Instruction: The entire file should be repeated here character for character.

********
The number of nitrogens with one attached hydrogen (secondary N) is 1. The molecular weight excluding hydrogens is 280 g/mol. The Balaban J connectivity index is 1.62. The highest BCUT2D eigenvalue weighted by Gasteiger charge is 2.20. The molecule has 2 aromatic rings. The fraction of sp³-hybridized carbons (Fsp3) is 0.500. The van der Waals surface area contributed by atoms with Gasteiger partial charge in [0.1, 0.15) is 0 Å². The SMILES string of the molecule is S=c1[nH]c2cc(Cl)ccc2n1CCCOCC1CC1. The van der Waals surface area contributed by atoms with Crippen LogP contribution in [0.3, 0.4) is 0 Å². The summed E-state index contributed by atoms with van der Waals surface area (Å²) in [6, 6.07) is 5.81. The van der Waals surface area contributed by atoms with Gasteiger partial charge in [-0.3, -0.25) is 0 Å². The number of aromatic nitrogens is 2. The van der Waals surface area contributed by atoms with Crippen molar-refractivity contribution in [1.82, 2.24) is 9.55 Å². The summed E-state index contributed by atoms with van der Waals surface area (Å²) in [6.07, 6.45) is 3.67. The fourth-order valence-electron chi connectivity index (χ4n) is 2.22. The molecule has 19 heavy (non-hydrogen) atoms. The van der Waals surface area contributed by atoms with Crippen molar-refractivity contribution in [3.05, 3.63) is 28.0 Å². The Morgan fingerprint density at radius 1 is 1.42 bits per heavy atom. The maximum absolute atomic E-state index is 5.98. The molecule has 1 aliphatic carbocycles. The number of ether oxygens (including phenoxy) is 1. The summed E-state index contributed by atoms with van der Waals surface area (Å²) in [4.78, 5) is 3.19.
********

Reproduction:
The number of nitrogens with one attached hydrogen (secondary N) is 1. The molecular weight excluding hydrogens is 280 g/mol. The Balaban J connectivity index is 1.62. The highest BCUT2D eigenvalue weighted by Gasteiger charge is 2.20. The molecule has 2 aromatic rings. The fraction of sp³-hybridized carbons (Fsp3) is 0.500. The van der Waals surface area contributed by atoms with Gasteiger partial charge in [0.1, 0.15) is 0 Å². The SMILES string of the molecule is S=c1[nH]c2cc(Cl)ccc2n1CCCOCC1CC1. The van der Waals surface area contributed by atoms with Crippen LogP contribution in [0.3, 0.4) is 0 Å². The summed E-state index contributed by atoms with van der Waals surface area (Å²) in [6, 6.07) is 5.81. The van der Waals surface area contributed by atoms with Gasteiger partial charge in [-0.3, -0.25) is 0 Å². The number of aromatic nitrogens is 2. The van der Waals surface area contributed by atoms with Crippen molar-refractivity contribution in [1.82, 2.24) is 9.55 Å². The summed E-state index contributed by atoms with van der Waals surface area (Å²) in [6.07, 6.45) is 3.67. The fourth-order valence-electron chi connectivity index (χ4n) is 2.22. The molecule has 19 heavy (non-hydrogen) atoms. The van der Waals surface area contributed by atoms with Crippen molar-refractivity contribution in [3.05, 3.63) is 28.0 Å². The Morgan fingerprint density at radius 1 is 1.42 bits per heavy atom. The maximum absolute atomic E-state index is 5.98. The molecule has 1 aliphatic carbocycles. The number of ether oxygens (including phenoxy) is 1. The summed E-state index contributed by atoms with van der Waals surface area (Å²) in [4.78, 5) is 3.19.